Children in Pakistan

The first leg of the challenge has taken me through 11 different countries covering 10,000 miles. There have certainly been several times when I thought I wouldn’t get to this point but there has never been an instant where I regretted trying.

There have been a great number of experiences that I will never forget and some that I would rather, but my lasting memory will always be the people that I have met along the way; the warmth, friendliness and general helpfulness that they have so freely offered. It really started in Vienna and has grown with every new country I have visited, but perhaps in Iran more than anywhere.

The tourist sight that made the most impression is, by far, the Golden Temple. Simply amazing. Then there were the termite houses in Kandovan, the Wagah border ceremony and the Jantar Mantar observatory in Dehli.

The most memorable natural spectacles will be the picturesque mountains along the Caspian coast in Astara, the wilderness area of the Pakistan/Afghanistan border, and the mountains of Himachel Pradesh.

I could not possibly exclude from this summary ‘Bridget’, in so many ways the hero of the episode. The punishment that this car has borne would have caused many much younger, more robust and suitably designed vehicles to give up the ghost (Christophe please let me know that you made it OK). The list of parts required has gradually grown and includes new shock absorbers, rear springs, passenger side wing mirror, windscreen, hub covers and headlamp protectors. It’s quite likely that there will be more once we get it onto a lift and can examine it properly, particularly the steering. Thanks go again to Dave, the mechanical genius in Oxford, and his worthy counterpart, the Maharana’s Head Mechanic in Udaipur.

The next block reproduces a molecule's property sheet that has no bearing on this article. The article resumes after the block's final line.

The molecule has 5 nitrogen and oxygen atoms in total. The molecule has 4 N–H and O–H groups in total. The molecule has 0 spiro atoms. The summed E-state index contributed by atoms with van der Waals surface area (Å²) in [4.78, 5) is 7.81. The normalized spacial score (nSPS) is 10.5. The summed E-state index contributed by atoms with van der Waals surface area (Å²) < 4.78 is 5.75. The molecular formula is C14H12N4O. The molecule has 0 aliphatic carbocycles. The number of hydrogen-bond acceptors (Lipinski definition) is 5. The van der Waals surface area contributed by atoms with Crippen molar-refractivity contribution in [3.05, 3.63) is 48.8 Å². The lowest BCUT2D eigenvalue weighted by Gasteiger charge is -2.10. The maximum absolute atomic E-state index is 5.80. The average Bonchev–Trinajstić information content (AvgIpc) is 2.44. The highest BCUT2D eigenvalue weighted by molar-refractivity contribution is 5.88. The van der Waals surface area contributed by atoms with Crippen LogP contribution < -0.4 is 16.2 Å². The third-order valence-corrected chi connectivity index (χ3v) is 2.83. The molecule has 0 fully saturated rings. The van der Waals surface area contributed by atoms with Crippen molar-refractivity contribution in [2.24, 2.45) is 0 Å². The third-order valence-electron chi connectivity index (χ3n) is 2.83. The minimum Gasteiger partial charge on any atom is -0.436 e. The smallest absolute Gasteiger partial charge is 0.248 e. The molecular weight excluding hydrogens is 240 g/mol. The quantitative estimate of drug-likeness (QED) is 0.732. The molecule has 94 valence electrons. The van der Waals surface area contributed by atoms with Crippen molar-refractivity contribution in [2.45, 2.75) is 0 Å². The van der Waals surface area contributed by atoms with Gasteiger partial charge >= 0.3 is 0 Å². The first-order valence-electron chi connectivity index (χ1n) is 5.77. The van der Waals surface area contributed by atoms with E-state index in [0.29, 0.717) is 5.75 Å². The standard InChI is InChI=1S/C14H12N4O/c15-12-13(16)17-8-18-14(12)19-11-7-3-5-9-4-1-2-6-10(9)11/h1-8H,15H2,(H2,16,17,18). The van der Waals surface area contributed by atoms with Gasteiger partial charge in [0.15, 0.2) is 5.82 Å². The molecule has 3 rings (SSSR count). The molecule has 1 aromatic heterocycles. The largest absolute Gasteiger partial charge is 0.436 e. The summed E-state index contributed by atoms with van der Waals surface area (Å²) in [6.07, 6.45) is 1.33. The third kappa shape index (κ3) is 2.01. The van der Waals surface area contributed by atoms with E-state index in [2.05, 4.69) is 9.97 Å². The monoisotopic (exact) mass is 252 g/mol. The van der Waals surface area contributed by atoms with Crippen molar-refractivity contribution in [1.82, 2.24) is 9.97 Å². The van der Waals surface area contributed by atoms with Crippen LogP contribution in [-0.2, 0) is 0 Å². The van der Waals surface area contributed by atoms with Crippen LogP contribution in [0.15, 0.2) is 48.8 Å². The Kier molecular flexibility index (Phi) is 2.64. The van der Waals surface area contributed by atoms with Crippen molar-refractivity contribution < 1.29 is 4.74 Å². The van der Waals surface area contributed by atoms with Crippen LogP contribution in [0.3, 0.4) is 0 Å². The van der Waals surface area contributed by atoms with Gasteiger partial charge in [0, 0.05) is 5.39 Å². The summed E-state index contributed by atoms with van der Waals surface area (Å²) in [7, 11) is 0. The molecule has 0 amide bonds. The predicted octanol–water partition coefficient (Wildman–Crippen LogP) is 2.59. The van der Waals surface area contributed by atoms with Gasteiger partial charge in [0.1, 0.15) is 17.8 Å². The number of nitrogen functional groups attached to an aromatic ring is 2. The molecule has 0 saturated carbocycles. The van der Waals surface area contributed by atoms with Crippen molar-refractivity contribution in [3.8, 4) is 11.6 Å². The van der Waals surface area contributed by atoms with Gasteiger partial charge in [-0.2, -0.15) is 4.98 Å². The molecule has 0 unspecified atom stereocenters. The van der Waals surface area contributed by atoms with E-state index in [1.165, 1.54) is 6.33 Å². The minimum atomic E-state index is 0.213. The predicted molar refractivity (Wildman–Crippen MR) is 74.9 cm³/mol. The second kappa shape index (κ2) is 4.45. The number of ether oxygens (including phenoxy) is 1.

I hope you have enjoyed following the journey with us. We now have 28 countries regularly checking our progress, many from places not on our route, including people in the Netherlands, Afghanistan, Venezuela, and New Zealand. Also very encouraging is the rapidly increasing number of people in the USA keeping track; hope to meet some of you when we arrive there but you don’t have to wait, just post a comment today and join in. I am thoroughly looking forward to meeting many of Australia’s MG enthusiasts and also have high hopes of raising a creditable amount of funds for charity!

But at the end of this first leg the single most memorable happening was an encounter I had with a family in a park in Pakistan. It is a regular thing for families to all go to the parks in the evenings just to enjoy family time together and their surroundings. This particular family included nine children, five dressed in matching clothes, whose ages ranged from the baby to around eleven years. They had spied this foreigner and one of them summoned up the courage to run over and say “Hello” and then hastily run away. The others, not to be outdone quickly joined in until all of them, one carrying their baby brother, came to ‘talk’ to the stranger. I managed to get a couple of photos of them and have posted them with some other Pakistani and Indian children.

It was a timely reminder of one of the reasons for doing this event and I ask, again, for you to remember the work done by UNICEF.

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